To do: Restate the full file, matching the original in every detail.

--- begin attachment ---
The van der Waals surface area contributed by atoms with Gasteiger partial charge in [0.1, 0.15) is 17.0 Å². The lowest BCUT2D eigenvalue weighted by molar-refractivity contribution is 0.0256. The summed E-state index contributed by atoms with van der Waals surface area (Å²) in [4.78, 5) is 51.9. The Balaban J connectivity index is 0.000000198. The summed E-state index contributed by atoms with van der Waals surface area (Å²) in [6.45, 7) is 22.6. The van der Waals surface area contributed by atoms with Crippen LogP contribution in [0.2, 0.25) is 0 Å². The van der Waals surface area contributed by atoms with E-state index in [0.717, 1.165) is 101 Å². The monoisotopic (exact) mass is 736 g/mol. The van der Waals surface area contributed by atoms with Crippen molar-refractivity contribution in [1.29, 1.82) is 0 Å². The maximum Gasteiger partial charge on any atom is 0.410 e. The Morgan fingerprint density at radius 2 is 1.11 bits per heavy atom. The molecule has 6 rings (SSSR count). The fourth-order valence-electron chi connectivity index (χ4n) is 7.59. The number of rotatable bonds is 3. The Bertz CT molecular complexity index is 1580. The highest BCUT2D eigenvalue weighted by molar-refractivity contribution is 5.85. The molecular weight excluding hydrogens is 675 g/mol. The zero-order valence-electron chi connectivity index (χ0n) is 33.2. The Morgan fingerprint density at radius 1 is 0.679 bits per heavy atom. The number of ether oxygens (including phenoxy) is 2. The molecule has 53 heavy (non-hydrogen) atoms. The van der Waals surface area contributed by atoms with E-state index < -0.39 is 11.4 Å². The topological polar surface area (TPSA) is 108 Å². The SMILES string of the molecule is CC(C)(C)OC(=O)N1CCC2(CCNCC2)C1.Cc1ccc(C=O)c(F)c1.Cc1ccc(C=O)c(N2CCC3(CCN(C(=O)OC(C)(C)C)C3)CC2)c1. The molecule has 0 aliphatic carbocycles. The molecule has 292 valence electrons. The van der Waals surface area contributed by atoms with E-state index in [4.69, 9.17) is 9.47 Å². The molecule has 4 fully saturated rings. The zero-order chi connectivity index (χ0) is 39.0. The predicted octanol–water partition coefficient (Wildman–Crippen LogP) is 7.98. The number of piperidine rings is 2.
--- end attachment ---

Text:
The van der Waals surface area contributed by atoms with Gasteiger partial charge in [0.1, 0.15) is 17.0 Å². The lowest BCUT2D eigenvalue weighted by molar-refractivity contribution is 0.0256. The summed E-state index contributed by atoms with van der Waals surface area (Å²) in [4.78, 5) is 51.9. The Balaban J connectivity index is 0.000000198. The summed E-state index contributed by atoms with van der Waals surface area (Å²) in [6.45, 7) is 22.6. The van der Waals surface area contributed by atoms with Crippen LogP contribution in [0.2, 0.25) is 0 Å². The van der Waals surface area contributed by atoms with E-state index in [0.717, 1.165) is 101 Å². The monoisotopic (exact) mass is 736 g/mol. The van der Waals surface area contributed by atoms with Crippen molar-refractivity contribution in [1.29, 1.82) is 0 Å². The maximum Gasteiger partial charge on any atom is 0.410 e. The Morgan fingerprint density at radius 2 is 1.11 bits per heavy atom. The molecule has 6 rings (SSSR count). The fourth-order valence-electron chi connectivity index (χ4n) is 7.59. The number of rotatable bonds is 3. The Bertz CT molecular complexity index is 1580. The highest BCUT2D eigenvalue weighted by molar-refractivity contribution is 5.85. The molecular weight excluding hydrogens is 675 g/mol. The zero-order valence-electron chi connectivity index (χ0n) is 33.2. The Morgan fingerprint density at radius 1 is 0.679 bits per heavy atom. The number of ether oxygens (including phenoxy) is 2. The molecule has 53 heavy (non-hydrogen) atoms. The van der Waals surface area contributed by atoms with E-state index < -0.39 is 11.4 Å². The topological polar surface area (TPSA) is 108 Å². The SMILES string of the molecule is CC(C)(C)OC(=O)N1CCC2(CCNCC2)C1.Cc1ccc(C=O)c(F)c1.Cc1ccc(C=O)c(N2CCC3(CCN(C(=O)OC(C)(C)C)C3)CC2)c1. The molecule has 0 aliphatic carbocycles. The molecule has 292 valence electrons. The van der Waals surface area contributed by atoms with E-state index in [4.69, 9.17) is 9.47 Å². The molecule has 4 fully saturated rings. The zero-order chi connectivity index (χ0) is 39.0. The predicted octanol–water partition coefficient (Wildman–Crippen LogP) is 7.98. The number of piperidine rings is 2.